TOEFL Lecture 11 (Listen and Read)

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TOEFL Lecture 11
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Before we examine the modern American entertainment industry,
Broadway shows, Hollywood movies, rock concerts, television, and all that,
let's take a short look at the beginnings of organized entertainment in America.
Almost since the very beginning of the country,
Americans had been able to enjoy itinerant performances of one kind or another,
shows that travelled around to find their audiences, in towns and villages across the continent.
Travelling medicine shows, offering jugglers and music along with their snake oil and miracle tonics, were popular.
Then there were Buffalo Bill Cody's 'Wild West Shows',
with trick riders and dramatic re-enactments, which toured the country,
as did several circuses like Barnum and Bailey's.
And then there were the showboats, paddle-wheelers carried music and comedy up and down our river systems,
up and down the Mississippi River and the Missouri River, and the Ohio River.
Meanwhile, town halls, saloons and music halls, dime museums and burlesque houses,
all sprang up across the country, wherever people had some money to burn and were looking for a little fun.
But then, after the Civil War, after 1865,
America's social structure began to change, change radically.
The country began to grow economically, and its cities began to grow,
and an American middle class began to develop, with increased spending power and leisure time.
This was also a time of industrial growth, and transportation and communication technologies improved rapidly.
Businesses became large and national in scope.
And it was at this same time that entertainment became an industry, with the appearance of Vaudeville.
Vaudeville was something new, the first mass entertainment,
in that it no longer catered to just the gullible or to those looking for the risque.
From its inception, it was geared toward middle-class men and women and families
and it very quickly spread nationwide.
Its performance halls were alcohol-free and its hall managers demanded decorum,
no spitting on the floor or jeering the acts,
and its performers were denied the use of bawdy material.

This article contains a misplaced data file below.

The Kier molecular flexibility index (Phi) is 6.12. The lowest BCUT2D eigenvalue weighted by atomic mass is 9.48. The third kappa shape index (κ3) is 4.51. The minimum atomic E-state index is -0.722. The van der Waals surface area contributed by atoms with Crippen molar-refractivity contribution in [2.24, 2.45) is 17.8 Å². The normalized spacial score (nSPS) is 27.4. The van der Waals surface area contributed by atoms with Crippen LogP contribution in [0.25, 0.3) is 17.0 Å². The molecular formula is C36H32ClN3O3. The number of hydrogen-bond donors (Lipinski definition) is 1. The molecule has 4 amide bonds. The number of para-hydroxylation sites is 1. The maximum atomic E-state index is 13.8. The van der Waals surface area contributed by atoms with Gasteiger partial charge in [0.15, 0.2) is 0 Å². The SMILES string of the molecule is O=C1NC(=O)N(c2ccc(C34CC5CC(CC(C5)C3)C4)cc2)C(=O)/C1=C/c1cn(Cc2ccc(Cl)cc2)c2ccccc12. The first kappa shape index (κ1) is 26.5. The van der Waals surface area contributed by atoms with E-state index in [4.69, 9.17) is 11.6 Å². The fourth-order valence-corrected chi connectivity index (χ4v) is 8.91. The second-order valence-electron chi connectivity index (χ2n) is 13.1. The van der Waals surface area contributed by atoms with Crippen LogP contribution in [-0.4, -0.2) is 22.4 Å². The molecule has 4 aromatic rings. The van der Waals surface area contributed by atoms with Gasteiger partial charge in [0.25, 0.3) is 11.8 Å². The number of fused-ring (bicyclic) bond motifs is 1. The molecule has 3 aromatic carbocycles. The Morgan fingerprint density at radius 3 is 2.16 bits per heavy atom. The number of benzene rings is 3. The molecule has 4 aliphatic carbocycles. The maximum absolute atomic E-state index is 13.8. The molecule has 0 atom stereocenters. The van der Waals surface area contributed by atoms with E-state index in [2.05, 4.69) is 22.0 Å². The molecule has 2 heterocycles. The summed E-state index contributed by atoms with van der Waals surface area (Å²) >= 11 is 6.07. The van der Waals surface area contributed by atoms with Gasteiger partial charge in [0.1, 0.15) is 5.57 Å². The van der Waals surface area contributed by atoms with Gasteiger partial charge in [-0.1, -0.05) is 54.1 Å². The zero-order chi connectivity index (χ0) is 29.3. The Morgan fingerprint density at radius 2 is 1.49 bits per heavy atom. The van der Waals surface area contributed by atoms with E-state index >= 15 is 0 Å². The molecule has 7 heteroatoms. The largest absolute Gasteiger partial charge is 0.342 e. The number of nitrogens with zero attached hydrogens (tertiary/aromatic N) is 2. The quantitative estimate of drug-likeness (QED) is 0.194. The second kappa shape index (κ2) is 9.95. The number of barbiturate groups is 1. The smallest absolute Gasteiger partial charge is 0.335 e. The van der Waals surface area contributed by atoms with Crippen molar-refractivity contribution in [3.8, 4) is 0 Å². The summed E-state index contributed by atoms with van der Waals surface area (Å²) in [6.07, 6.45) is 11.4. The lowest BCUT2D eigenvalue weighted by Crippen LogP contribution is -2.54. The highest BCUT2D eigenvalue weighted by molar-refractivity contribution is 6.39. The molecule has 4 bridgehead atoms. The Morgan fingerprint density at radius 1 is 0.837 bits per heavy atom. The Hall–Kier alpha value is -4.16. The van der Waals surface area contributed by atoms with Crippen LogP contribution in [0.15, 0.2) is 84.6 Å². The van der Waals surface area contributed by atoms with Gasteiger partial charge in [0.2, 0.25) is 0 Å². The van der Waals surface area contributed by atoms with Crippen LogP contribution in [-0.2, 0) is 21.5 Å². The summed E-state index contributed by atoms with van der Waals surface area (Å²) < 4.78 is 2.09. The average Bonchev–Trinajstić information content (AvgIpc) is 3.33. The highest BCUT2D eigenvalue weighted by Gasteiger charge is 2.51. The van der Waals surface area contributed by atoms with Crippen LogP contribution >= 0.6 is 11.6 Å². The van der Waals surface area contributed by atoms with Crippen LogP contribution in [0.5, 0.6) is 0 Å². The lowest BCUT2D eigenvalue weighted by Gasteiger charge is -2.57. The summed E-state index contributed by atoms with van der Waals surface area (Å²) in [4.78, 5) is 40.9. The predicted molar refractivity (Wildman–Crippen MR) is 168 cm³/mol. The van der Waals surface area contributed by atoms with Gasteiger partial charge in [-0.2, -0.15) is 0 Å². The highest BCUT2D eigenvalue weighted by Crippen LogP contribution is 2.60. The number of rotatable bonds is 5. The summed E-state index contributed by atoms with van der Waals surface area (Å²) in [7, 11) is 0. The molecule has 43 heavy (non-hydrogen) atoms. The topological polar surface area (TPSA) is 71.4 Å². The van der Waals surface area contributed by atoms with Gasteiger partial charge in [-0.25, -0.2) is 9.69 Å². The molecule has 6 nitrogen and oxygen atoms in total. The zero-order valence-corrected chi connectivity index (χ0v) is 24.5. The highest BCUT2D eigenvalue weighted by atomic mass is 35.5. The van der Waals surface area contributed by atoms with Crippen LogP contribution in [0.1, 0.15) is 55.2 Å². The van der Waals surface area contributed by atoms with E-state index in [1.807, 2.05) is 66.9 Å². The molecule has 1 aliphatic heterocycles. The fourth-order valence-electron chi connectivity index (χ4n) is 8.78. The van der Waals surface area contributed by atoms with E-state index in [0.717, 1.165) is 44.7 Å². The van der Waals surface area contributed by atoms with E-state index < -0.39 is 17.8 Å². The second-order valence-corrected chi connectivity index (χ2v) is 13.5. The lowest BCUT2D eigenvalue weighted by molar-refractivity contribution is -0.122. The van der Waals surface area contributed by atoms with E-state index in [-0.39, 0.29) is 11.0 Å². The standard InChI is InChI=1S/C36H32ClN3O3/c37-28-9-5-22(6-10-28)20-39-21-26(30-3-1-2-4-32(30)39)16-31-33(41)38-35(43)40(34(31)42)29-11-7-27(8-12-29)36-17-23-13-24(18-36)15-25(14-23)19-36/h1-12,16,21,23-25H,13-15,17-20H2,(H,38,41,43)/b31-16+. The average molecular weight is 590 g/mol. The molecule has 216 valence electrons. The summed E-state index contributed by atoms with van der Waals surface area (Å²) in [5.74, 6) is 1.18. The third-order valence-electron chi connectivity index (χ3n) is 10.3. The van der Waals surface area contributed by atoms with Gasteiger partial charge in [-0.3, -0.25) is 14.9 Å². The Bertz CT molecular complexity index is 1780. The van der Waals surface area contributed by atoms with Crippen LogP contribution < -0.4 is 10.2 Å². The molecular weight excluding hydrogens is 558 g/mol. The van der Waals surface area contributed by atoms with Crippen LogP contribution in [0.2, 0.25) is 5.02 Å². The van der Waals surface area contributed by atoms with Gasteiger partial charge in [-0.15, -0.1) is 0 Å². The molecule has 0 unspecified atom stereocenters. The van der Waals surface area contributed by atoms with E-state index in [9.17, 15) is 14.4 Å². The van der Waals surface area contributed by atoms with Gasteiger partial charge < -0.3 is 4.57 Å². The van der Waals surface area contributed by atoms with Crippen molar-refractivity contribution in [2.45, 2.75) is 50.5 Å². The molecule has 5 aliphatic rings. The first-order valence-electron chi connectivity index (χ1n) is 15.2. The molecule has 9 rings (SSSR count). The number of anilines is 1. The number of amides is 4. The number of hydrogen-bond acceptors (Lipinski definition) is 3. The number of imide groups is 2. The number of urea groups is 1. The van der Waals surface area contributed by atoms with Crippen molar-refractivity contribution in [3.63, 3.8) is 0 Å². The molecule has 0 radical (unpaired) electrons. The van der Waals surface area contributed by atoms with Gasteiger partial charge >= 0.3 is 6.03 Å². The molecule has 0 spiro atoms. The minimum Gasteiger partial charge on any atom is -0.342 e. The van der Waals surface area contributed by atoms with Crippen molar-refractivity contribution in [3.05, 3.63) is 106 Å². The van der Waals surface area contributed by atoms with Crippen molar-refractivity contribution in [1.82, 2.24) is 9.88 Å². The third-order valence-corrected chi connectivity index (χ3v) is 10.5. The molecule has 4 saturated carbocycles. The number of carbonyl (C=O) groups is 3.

Vaudeville was the first family entertainment.
Theatre historians usually date Vaudeville's beginning at October 24th, 1881,
when a former circus ringmaster, Tony Pastor,
first offered 'polite' variety programs in his New York City theatres.
Pastor hoped to draw his audience from the uptown shopping traffic,
from the salaried workers and their wives and children.
He barred alcohol sales and risque material from his theatres,
and he offered luxurious facilities,
and he gave out door prizes like hams and coal to his patrons,
and his idea proved so successful that other theatre managers soon followed suit.
Incredibly, by the 1890s,
Vaudeville has already developed into regional and national chains of theatres,
with sophisticated booking and contract systems.
At its height, Vaudeville performed before a broad range of theatre sizes and economic classes,
the so-called 'small time', and 'medium time', and 'big time'.
And it was the 'big time' that all of its entertainers hoped to rise to:
the Big Time, with its palacial urban theatres and its salaries of several thousand dollars a week!
An act could be just about anything that was entertaining and inoffensive,
escape artists like the great Houdini,
high divers, contortionists, hypnotists, lap dancers, trained animals,
every imaginable kind of novelty act.
And of course, there were the headliners,
the singers and dancers and comedians whose popularity drew the customers.
Some of their careers outlasted Vaudeville.
WC Fields, Will Rogers, Al Jolsen, Kate Smith,
Eddie Cantor, George Burns, Jack Benny,
these names you might not recognize now,
but they were some of the greatest Vaudevillians, who went on as far as the early years of movies and then television,
and set the performance standards in those media as well,
who set many of the performance styles we still enjoy today.
At the beginning of the twentieth century, in 1902,
the new medium of the motion picture, an early silent movie,
was first incorporated into a Vaudeville bill between the live acts.
Thirty years later, on November 16th, 1932,
New York's Palace Theatre, the capital of Vaudeville,
offered its first exclusively cinematic presentation,
and this is considered Vaudeville's official end,
the point in time where movies overtook live performances in the hearts of American audiences.
For Vaudeville itself, it was a relatively brief stardom,
only about fifty years from start to finish,
but actually, the spirit of Vaudeville lived on.
Its performers moved into the movies or onto Broadway,
and then many of these stars moved on to television.
And we'll be looking at these media next.
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